Mayor Tony Mack, emerging later in the morning from his home, denied having corrupted his office.
"We have not violated the public trust nor have I violated any of my public duties, and that's all I have to say on the matter," he said.
The FBI declined to provide any details on its investigation.
Mack's administration has been in turmoil from Day 1, staggering from one crisis to another. A housecleaning of staff at City Hall opened the door for Mack's own appointees, who quickly turned it into a revolving door. Some left over questions about their credentials, others to face criminal charges.
Under an agreement reached last year, the Democrat can hire department heads only from a pool of applicants the state offers or he risks losing $6 million in state aid.
Two years after winning office, questions have also lingered about how Mack financed his campaign at a time of personal financial problems. His home and other properties have faced foreclosure.
One of his early backers was businessman Joseph Giorgianni, who went to prison in the 1980s on charges of carnally abusing and debauching the morals of a 14-year-old girl in the back of his sandwich shop. The case gained notoriety because of weight-related health problems that got Giorgianni, a steakhouse owner who once claimed to tip the scale at over 500 pounds, released and led a prosecutor to charge he "ate his way out of jail."
Tax records showed Giorgianni's home was one of the other addresses searched by the FBI, along with the home of the mayor's brother, Ralphiel Mack, a high school football coach.
Phone messages left for both on Wednesday were not returned.
Giorgianni donated thousands of dollars to Tony Mack's campaign and was on hand in March for his annual State of the City address. The mayor, criticized for his association with Giorgianni, told The Times newspaper in 2010 that Giorgianni was "a decent person that made a mistake."
Mack lent $20,000 to his campaign when his home was in foreclosure. In an interview with The Times, he denied any of the money came from Giorgianni, which would have violated campaign finance law.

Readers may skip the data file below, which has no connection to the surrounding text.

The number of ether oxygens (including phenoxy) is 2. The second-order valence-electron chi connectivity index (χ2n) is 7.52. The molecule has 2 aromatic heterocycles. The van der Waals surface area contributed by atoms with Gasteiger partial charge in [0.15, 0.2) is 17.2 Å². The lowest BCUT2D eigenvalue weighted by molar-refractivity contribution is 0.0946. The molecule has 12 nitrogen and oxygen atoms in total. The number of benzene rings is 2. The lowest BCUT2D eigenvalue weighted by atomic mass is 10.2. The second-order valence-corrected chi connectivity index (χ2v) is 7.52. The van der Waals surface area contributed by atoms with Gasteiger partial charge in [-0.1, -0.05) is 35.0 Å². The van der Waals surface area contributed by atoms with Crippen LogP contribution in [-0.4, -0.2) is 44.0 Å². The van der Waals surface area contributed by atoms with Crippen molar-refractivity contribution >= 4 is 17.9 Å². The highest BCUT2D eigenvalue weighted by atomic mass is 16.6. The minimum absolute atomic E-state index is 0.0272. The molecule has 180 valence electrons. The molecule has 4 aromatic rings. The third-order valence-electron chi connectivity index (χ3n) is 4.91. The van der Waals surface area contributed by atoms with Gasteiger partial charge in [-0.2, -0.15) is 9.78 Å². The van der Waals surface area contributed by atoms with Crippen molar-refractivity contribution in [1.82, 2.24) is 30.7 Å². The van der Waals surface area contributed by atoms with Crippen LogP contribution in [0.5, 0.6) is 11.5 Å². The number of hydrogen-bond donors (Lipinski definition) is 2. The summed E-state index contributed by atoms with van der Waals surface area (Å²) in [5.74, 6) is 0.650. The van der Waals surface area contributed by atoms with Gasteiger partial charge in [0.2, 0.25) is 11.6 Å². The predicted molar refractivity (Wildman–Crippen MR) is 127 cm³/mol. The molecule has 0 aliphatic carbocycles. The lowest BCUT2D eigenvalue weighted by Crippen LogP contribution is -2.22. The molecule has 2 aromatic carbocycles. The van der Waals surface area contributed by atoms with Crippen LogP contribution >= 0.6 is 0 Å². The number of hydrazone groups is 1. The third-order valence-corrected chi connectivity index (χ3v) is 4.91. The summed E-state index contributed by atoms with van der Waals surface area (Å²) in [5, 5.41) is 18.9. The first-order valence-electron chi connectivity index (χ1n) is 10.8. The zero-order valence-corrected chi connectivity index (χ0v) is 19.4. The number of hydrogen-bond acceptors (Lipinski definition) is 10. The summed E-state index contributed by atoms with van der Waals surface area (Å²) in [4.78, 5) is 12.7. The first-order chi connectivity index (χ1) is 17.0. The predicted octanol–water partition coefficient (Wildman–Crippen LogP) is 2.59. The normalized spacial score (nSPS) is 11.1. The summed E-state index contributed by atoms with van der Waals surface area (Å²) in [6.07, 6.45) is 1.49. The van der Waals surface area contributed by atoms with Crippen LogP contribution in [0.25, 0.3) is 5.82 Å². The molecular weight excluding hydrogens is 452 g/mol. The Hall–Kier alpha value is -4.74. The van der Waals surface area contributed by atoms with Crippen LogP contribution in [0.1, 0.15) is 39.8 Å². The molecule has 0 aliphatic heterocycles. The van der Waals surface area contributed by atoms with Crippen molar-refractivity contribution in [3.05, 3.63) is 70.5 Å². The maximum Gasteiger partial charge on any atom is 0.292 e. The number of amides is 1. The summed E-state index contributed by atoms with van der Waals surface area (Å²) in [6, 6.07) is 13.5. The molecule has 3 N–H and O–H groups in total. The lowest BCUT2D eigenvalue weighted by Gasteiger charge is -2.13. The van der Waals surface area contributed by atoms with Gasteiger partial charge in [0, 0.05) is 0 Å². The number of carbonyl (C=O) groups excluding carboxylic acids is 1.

In June, the mayor, his brother and Giorgianni were listed by the city as being late in paying property taxes.
In just Mack's first year in office in Trenton, a city of 85,000 residents, he ran through a string of business administrators. The first resigned after a month, saying the mayor didn't believe in "good government." Another resigned just ahead of pleading guilty to embezzlement on another job.
Mack's housing director quit after it was learned he had a theft conviction. His chief of staff was arrested trying to buy heroin. His half-brother, Stanley "Muscles" David, pleaded guilty earlier this year to official misconduct for directing Trenton Water Works crews to perform private side jobs using city equipment and billing the city.
Late last year, a parks department employee sued the mayor, claiming she was let go after refusing to dole out jobs for the mayor's friends, refusing to give federal grant money to people who didn't apply and inquiring about city funds she said were missing.
Attorney George Dougherty, who represents that employee and two others in wrongful termination lawsuits, expressed relief that authorities had taken action against Mack.
"My reaction today was finally we can all stop saying when will government react to what's been very obvious to us," Dougherty said.
Dougherty, who worked as a city attorney from 1971 to 1990, said Mack has left the city government in disarray.
"Maybe what happened this morning will bring an end to that," he said. "Let's hope."
Councilman George Muschal, a retired police officer who had initially supported Mack but then became a harsh critic, said he didn't know the focus of the investigation but said "when the feds come after you, they come after you for a good reason."
A year ago, Muschal told The Associated Press that City Hall had become corrupted by the Mack administration.
"It won't stop until someone takes him out in handcuffs or he's removed by recall," Muschal said at the time.
Trenton ranks as one of the nation's poorest state capitals, with about 20 percent of the population living below the poverty line.
Mack, who has a master's degree in public policy from Fairleigh Dickinson University, has spent most of his adult life working for municipal government and as an elected county official.
The mayor of neighboring Hamilton Township, New Jersey's largest suburb, also is the target of federal investigators. Mayor John Bencivengo, a Republican, pleaded not guilty in federal court last week to charges of extortion and money laundering.